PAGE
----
It seems you refuse to read resumes that you don’t immediately understand, in spite of the fact that you can’t possibly be an expert in all the disciplines that are important to your company. The smart job hunter will thus wonder, What’s on my resume that might get me rejected? and conclude that it might be anything.

The better risk for a job hunter is to deal directly with the hiring manager, who is likely more interested in the value of the candidate than in words on a resume or in the HR department’s (or some algorithm’s) binary judgement. (See HR Technology: Terrorizing the candidates.)

I advise job hunters to skip, avoid, have nothing to do with the HR department until they have talked with the hiring manager.

Resumes: Too much noise?

There is not a single good reason for a filter at the HR level when a company is hiring. A good manager (these are few and far between, too) recruits, interviews and hires on his own. HR’s job is to provide support, not to decide which applicants the manager gets to see.

(The manager who argues that HR is needed to filter the thousands of incoming resumes should consider that he might be better off not relying on ads that generate tons of resumes that need sorting to begin with.)

noiseMy suggestion to most businesses is that they can relieve their HR departments of recruiting, candidate selection and hiring functions without any significant loss. The HR function is Human Resources, not Human Recruiting. (See How HR optimizes rejection of millions of job applicants.) Recruiting is best left to people who have skin in the game: managers and headhunters who specialize in specialized talent markets. (Yah, I know, maybe we should exclude headhunters, too. That’s another debate.)

Blasphemous advice

Your warning confirms that my advice is indeed blasphemous. (Whew. Thanks.)

I contend that resumes include too much noise. Too many good candidates are lost because HR clerks rely on words in resumes to filter them out. Too many inappropriate candidates wind up getting interviewed just because they have the right buzzwords on their resumes. And it’s all just so much noise that hides the signals that truly matter.

I suggest you read Resume Blasphemy again, more carefully. Perhaps your resume-sorting habits have made you so accustomed to blocking things out that you missed something that matters. The point of the article is explicitly stated:

“In fact, once you have produced a Working Resume, you will likely have done the kind of research and made the kinds of contacts that will probably make a resume entirely unnecessary — you will already be ‘in the door’. (That’s the point.)”

No need to rag on HR, but let’s discuss the two assumptions this personnel jockey made. (1) Is past achievement really the best evidence of future performance? (2) What information on your resume does HR really need in order to judge you?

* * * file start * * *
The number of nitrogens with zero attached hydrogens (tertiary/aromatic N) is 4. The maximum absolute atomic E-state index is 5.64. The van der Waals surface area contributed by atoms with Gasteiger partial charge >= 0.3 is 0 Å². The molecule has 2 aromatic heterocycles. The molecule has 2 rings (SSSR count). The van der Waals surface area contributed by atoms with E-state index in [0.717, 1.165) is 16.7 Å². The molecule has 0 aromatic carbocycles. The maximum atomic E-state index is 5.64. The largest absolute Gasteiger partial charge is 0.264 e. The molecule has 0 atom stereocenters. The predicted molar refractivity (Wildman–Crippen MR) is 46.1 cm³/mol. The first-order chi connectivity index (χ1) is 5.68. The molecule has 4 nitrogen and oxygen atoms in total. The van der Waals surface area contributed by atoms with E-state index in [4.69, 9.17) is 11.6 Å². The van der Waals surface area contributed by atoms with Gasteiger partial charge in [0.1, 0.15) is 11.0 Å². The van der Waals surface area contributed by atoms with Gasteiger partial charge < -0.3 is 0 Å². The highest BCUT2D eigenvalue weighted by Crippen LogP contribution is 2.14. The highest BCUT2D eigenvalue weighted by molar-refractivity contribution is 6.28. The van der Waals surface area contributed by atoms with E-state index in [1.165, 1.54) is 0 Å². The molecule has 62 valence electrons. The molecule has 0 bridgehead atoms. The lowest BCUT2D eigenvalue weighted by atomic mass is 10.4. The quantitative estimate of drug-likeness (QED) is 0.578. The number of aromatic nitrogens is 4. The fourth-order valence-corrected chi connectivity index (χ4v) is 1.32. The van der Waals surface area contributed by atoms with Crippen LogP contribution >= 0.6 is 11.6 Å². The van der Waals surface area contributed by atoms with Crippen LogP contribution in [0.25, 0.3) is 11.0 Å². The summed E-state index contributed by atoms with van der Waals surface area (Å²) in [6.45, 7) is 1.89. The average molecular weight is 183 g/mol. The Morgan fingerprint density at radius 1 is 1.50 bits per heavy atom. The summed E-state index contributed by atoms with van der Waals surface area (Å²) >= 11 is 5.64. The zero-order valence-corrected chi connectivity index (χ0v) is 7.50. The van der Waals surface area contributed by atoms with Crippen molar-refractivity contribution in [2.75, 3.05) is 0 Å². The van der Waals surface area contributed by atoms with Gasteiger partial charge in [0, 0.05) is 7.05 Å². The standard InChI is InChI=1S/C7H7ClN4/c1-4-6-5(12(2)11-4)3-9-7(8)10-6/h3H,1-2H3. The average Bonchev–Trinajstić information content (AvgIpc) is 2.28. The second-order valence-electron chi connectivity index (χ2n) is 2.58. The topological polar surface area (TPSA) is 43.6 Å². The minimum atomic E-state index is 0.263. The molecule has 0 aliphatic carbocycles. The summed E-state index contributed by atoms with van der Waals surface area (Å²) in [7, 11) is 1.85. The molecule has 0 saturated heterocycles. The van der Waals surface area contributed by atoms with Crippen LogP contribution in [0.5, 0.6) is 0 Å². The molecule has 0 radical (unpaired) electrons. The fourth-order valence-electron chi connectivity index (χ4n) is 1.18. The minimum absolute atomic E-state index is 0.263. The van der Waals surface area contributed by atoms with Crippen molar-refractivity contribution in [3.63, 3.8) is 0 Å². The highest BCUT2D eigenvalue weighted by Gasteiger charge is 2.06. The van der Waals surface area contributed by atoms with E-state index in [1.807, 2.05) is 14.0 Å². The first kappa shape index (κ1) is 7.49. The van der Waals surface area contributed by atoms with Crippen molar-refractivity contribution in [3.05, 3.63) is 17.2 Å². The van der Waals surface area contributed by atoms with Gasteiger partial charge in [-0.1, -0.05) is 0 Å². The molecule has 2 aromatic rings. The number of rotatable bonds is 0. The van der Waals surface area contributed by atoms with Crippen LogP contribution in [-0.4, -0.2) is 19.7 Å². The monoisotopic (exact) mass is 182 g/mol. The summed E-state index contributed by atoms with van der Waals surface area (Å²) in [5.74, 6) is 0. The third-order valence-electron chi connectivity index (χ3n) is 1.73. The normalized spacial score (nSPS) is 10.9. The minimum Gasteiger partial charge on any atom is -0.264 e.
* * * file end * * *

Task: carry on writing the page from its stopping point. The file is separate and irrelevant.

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111 Comments
  1. I’m not sure anyone truly appreciates past performance on my resume because I assume they merely look at tenure at each company, which as a contractor, can be two years or three months in some cases. Ironically, many of the available jobs in pharma are contracts, so it’s virtually an endless cycle. Although I’ve honed my resume to identify key skills and competencies at each employer, and reasons for leaving, I don’t think an HR person appreciates these.

    It’s been a tough road littered with company buyouts and the subsequent layoffs, poor management decisions in hiring too many contractors for project needs, FDA halting studies for protocol revision, and on and on. If I could fully explain these situations in an interview, I might not be seen as such a “job-hopper” (I hate that term) which is probably what HR perceives. Only a hiring manager should review my resume because HR has proven to be clueless when it comes to a background like mine.

  2. Job seekers must write there resume to fit the expectations of the people reading them. If someone were to take Nick’s advice then they would rarely get past the initial screening. Yes, the good managers and HR people would not chuck resumes that do not fit the mold, but those people are few.

    But Nick’s “Resume Blasphemy” advice is good, show the employer that you can do the job and will be an asset to them. That will make you stand out and be desirable.

    But there is an easy solution to confirm to the mold and take Nick’s advice. Use the cover letter to make the “Resume Blasphemy” points. From everything I have read, that seems to be the proper place. Resumes tell the story of your past, cover letters tell the story of your potential future.

    • I agree with this approach (mostly). I like resumes to give me a very black-and-white history of what a person has accomplished and in what contexts, but in almost all the positions I’ve worked in the hiring process before, the cover letter was where I was really looking for evidence that the candidate understand our mission, and understands how their role contributes to it. Networking with hiring managers is good, but there is so much bias in our networking (created simply by the fact that people tend to like other people who are similar to themselves) that I would caution any hiring manager against allowing any candidate, no matter how promising, to circumvent the process that they themselves built to help screen candidates.